To address the aforementioned issues, a new cooperative guidance scenario is proposed to implement fire-and-forget attacks for seeker-less missiles without requiring real-time communication and precise position information. In this scenario, an onboard finder that is much cheaper than a seeker is employed for a seeker-less missile. Even though the measurement information produced by such a finder (the line-of-sight angle) is identical to that of the seeker, the finder has the following features that can clearly reduce costs, as the object of measurement would be another missile in the missile cluster: (1) the lock-on distance is remarkably reduced and (2) the requirements for identification capabilities are reduced, as information on the precise design of other missiles can be derived in advance, and there is no active disturbance or invisibility among these missiles. Therefore, this finder may be considered a cheaper version of a seeker, with a reduced lock-on distance and reduced requirements for identification capabilities. To differentiate this device from commonly used seekers, this device will be defined in this paper as a “finder.” Due to its features, a seeker-less missile with this finder will not be able to employ certain common laws of guidance, for a reduced lock-on distance and reduced identification capabilities for the finder would result in the target being undetectable.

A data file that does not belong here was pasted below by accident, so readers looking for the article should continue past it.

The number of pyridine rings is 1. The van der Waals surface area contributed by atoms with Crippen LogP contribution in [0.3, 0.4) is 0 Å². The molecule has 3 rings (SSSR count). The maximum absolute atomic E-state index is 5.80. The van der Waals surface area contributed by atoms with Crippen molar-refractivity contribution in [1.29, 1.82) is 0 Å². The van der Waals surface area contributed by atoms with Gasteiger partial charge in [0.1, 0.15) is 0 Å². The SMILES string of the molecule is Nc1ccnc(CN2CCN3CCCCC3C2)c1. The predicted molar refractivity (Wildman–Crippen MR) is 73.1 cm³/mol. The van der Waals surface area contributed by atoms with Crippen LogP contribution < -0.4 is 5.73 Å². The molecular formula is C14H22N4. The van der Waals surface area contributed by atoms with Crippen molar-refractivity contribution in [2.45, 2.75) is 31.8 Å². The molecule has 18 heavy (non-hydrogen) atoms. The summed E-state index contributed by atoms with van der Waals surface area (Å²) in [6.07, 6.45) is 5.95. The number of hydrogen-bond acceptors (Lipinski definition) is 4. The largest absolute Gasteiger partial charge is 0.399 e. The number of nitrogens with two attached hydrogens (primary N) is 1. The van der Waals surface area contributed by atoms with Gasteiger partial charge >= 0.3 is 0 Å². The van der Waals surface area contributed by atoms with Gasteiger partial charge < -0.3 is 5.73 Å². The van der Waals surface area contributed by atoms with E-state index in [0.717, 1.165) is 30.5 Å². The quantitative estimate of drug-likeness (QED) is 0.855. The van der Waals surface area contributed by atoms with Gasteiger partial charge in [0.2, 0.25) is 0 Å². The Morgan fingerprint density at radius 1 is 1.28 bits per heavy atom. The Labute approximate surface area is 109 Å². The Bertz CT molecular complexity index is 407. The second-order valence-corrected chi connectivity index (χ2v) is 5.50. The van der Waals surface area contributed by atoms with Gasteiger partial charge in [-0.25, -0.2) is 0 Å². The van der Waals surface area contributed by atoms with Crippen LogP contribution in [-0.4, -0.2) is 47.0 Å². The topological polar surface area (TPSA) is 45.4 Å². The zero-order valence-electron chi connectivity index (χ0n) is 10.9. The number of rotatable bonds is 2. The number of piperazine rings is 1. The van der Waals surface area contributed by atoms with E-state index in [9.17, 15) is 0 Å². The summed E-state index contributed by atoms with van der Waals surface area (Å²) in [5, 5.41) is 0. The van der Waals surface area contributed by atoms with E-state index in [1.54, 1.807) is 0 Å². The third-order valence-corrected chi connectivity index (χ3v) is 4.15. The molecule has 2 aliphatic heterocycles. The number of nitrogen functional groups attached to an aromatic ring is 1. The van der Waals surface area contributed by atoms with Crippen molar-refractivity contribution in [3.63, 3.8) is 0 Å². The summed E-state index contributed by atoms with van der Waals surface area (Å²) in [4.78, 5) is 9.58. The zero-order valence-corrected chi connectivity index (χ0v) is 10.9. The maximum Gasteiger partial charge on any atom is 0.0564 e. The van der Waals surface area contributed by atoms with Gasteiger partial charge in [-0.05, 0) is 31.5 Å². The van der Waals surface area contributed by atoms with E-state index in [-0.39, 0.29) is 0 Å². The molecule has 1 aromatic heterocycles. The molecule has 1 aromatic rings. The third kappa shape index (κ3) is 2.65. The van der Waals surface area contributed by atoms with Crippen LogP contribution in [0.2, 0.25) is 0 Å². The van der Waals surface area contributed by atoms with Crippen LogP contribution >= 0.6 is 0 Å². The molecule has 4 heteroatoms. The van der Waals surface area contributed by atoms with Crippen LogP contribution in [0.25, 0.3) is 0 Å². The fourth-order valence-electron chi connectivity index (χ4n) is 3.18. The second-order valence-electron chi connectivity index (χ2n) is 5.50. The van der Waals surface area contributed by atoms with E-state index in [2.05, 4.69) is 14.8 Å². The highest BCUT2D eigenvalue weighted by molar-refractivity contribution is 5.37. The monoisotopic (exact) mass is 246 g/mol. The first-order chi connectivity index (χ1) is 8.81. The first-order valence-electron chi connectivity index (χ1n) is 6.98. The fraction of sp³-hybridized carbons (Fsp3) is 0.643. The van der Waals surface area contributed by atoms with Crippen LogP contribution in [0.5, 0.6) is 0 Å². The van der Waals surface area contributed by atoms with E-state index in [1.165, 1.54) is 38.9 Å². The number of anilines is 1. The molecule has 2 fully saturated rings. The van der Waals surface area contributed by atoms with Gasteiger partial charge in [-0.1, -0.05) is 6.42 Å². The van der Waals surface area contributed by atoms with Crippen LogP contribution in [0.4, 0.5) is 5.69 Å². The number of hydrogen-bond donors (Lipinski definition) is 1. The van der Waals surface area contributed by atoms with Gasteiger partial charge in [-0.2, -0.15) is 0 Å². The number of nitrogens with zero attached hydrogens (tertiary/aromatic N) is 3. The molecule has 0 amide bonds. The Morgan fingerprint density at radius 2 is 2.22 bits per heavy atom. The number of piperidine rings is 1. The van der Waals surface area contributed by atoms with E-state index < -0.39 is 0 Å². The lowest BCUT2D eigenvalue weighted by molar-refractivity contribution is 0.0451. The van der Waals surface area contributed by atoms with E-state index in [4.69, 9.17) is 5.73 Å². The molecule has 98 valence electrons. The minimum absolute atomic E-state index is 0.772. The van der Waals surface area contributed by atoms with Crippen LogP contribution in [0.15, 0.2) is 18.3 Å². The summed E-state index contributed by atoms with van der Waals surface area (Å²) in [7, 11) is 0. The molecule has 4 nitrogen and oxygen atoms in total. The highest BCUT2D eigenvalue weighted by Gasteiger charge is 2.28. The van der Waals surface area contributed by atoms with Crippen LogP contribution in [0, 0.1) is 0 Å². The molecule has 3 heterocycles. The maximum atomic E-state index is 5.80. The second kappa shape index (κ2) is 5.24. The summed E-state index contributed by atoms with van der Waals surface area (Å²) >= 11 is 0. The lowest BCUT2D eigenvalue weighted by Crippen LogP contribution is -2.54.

Within this proposed cooperative guidance scenario, a missile with a seeker that can independently hit the target is located in the front of the missile cluster during the flight, while other seeker-less missiles equipped with finders can hit the target in sequence by tracking the position of the nearest missile at the front, including the missile with the seeker. In this scenario, the employment of the finder reduces costs, and the number of cooperative missiles may be conveniently increased, considering the reduced lock-on distance. In addition, to implement the aforementioned cooperative guidance scenario, a two-stage guidance law is designed for the seeker-less missile by employing linear-quadratic optimal control and biased proportional navigation guidance (PNG).